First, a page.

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Harbour forwards turn it on

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Monday, October 3, 2005    NZPA    Photosport

He'd been away on a few weeks' break after his All Black commitments and his keenness to return to action was matched by a desire to make a significant contribution.

He need not have worried. This North Harbour pack are making big waves and they were the foundation for a crushing win over Taranaki at North Harbour Stadium yesterday.

North Harbour hasn’t always been known for the dominance of their front eight.

"We've had some outstanding individual forwards but now they're playing as a pack," captain Rua Tipoki said.

"They've been an awesome platform."

And what is Woodcock's take on things, having watched from the sidelines through the first seven rounds?

"There's a lot of positive energy. The guys are just fizzing, to be honest, just enjoying playing for the jersey and doing their job," the All Black loosehead prop said.

"They're working off each other. One guy does something well and it lifts everyone and we're responding to each other."

The front row has been impressive all season and Greg Rawlinson again anchored a strong lineout yesterday.

With No 8 Nick Williams, Rawlinson, Marty Veale and hooker Joe Ward providing buckets of aggression at ruck time and much of the bruising tackling effective, Harbour's reputation as a team of backline fliers with a couple of decent forwards is fast disappearing.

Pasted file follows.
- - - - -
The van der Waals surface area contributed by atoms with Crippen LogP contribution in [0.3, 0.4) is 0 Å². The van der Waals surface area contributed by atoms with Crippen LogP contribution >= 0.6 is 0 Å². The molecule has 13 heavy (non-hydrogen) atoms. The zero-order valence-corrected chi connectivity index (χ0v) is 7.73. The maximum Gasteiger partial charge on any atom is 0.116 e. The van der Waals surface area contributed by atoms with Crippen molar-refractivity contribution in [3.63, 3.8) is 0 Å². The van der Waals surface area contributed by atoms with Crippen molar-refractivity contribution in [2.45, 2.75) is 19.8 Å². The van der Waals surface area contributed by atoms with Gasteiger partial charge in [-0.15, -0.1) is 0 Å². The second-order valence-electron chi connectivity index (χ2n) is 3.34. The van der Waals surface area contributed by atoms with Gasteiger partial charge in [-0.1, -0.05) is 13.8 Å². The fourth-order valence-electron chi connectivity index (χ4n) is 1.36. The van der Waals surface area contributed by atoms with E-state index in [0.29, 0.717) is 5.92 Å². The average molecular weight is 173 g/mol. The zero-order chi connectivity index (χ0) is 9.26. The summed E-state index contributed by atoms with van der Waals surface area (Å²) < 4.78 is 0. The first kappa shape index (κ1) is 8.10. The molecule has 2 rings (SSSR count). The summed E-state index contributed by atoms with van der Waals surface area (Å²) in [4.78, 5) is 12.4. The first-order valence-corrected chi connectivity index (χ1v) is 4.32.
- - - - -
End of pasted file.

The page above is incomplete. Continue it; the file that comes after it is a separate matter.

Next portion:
There were four yellow cards, three to Taranaki players.

Hookers Ward and Andrew Hore, old Hurricanes teammates, had a set-to which led to one of those peculiar sights of protagonists chatting amiably as they strolled back to the naughty boy seats. "How's everything, mate? Family well?" and so on.

Taranaki centre Mathew Harvey got a rest after throwing perhaps the best punch of the competition. He didn't miss Williams' noggin, suggesting he's either done some time in the ring, or perhaps should.

The fourth, to flanker Chris Masoe, came just before the end, by which time Taranaki were long gone.

"Our skill level let us down big time. The harder we tried the worse it got," Taranaki coach Kieran Crowley said as he contemplated a significant tumble after his team had been tough and unlucky competitors for most of the campaign.

Harbour are also benefiting from having one of the better kickers around in Luke McAlister.

The All Black not only ran powerfully, he kicked six from seven attempts and much of his positional and tactical kicking was effective.

Halfback Junior Poluleuligaga again displayed his running skills, handling three times in a short side move before crashing over wide out on the left; Ward got a try which belonged to the pack, who drove powerfully from a Rawlinson lineout take eight metres out just before the halftime hooter.

Harbour shut the door on a Taranaki comeback in the 53rd minute when Anthony Tuitavake sped through a gap and when he was tackled just short of the line, Williams picked up the ball and scored, taking three tacklers with him.

Right wing Viliame Waqaseduadua got the final try, after another Rawlinson lineout led to fullback George Pisi slicing through a gap before delivering a classy one-handed pass for the flying Fijian to finish it off.

Harbour travel to Invercargill for their final round robin match this Sunday.

Victory might open the way to a home semifinal. But in the only depressing note for Harbour, coach Allan Pollock wondered where the fans were.